No. 38/12 15-XII-1946
Minutes of the Voivodisher [provincial] Jewish History
This relates: - Gitl Libhober, born 11/18, 1897. Possesses middle [school] education. Trade a dressmaker. Before the war lived in Chelm at Lwowske Street, no. 4, and she now also lives in Chelm at Pasztowe 39.
Recorded by Irene Szajewicz.
There were 18,000 Jews in the city in 1939 when the Germans entered Chelm. I had a husband and a 15-year old daughter and a son of 17. The Germans immediately began to bully the Jews, grabbed them for work. Mainly they employed the Jews for cleaning the toilets with their bare hands, and after the work they ordered the Jews to beat one another. S.S. members Ralfink, a tall blond, 30-year old man, and Dr. Selch, also of the same age, particularly tortured the Jews. A month after the arrival of the Germans, a Judenrat [Jewish council] was created according to their [German] procedures with the merchant, Frankel, at the head. Members of the Judenrat were: Biderman, Dreszer, Tenenboim, Frajberger.
One day the Judenrat ordered all of the Jewish men from 15 to 60 to assemble at Luczkowski Square where he [Frankel] would speak to them. The Jews gathered. The Wermacht [German armed forces] surrounded them and, pointing their guns at them, ordered that they surrender their money and expensive things. First they took everything from the assembled Jews and then they began to beat them murderously. The worst scoundrel and murderer was the above mentioned Ralfink who directed this aktsia [Nazi military operation usually associated with rounding up and deporting Jews]. The women and children also came from distant streets wanting to hear what the leader of the Judenrat would say. In a moment, Ralfink went over to a Jew named Motl Bakalczyk and asked him to dance. When the women and children seeing it all began to cry, the Germans began to shoot in the air and the assembled men were driven in the direction of Hrubieszow. I was also present for all of this because I did not let my husband and son go out of our house and, therefore, I wanted to know what would happen here. If there would be any bad consequences. The desperate women went to the Judenrat and begged to be told what had happened to their husbands.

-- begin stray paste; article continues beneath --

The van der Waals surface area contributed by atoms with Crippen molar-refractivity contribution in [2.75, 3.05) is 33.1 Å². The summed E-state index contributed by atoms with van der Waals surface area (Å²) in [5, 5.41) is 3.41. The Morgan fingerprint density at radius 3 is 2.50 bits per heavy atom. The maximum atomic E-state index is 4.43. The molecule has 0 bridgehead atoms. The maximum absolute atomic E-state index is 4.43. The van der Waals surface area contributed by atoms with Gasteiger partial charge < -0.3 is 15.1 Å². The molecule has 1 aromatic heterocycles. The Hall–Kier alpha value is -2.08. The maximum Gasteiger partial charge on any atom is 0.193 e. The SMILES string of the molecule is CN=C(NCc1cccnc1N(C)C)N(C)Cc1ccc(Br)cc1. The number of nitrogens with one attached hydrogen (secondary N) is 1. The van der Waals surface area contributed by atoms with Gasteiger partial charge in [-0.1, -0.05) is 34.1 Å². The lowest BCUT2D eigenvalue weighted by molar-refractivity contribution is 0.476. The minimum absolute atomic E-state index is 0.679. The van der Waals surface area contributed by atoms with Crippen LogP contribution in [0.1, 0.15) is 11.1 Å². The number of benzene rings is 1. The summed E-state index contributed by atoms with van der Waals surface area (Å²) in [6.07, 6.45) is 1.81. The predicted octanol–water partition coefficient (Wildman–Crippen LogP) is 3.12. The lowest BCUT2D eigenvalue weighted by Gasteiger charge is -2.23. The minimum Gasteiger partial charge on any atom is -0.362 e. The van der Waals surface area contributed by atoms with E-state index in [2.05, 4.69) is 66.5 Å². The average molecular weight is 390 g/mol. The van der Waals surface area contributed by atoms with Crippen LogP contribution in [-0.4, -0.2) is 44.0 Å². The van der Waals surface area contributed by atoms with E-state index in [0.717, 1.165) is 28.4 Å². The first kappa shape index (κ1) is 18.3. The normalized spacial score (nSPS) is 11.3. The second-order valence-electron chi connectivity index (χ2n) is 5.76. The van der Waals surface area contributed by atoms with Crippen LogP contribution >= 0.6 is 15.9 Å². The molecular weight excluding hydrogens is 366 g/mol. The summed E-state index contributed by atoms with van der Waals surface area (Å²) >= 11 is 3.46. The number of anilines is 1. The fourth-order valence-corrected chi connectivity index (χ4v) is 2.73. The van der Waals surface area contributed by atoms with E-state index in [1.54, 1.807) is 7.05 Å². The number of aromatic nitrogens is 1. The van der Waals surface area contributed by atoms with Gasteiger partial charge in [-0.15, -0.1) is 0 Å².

Then the women left on the Hrubieszower Road and saw that the road was sown with dead bodies. There were traces of blood and pieces of clothing everywhere. One thousand Jews were killed then on the road to Hrubieszow.
One of those who successfully escaped told me that the Germans had ordered the Jews to dig holes and then told them to lie in them and other Jews were forced to bury them alive. Eight hundred Jews reached Hrubieszow; from there they forced them to Keldz on the Bug River and told them to go to the other side of the river. Three hundred Jews were successful in reaching the shore of the other side of the river and approximately 100 Jews returned to Chelm in very bad condition. The Germans wanted to arrange such a spectacle with the women, but the Judenrat did not want to summon the women and the Germans gave up on this. Many Jews attempted to escape to the Russian side. The Jews were treated horribly (by the Germans). We received food cards; everyone was forced to work. When it was possible, they ransomed themselves with money. This lasted until 1941. The Judenrat had to fulfill all of the German demands, which was not so easy and, therefore, the Judenrat had to extort everything from the Jews in order to placate the Germans, but the murder of Jews had not yet started.*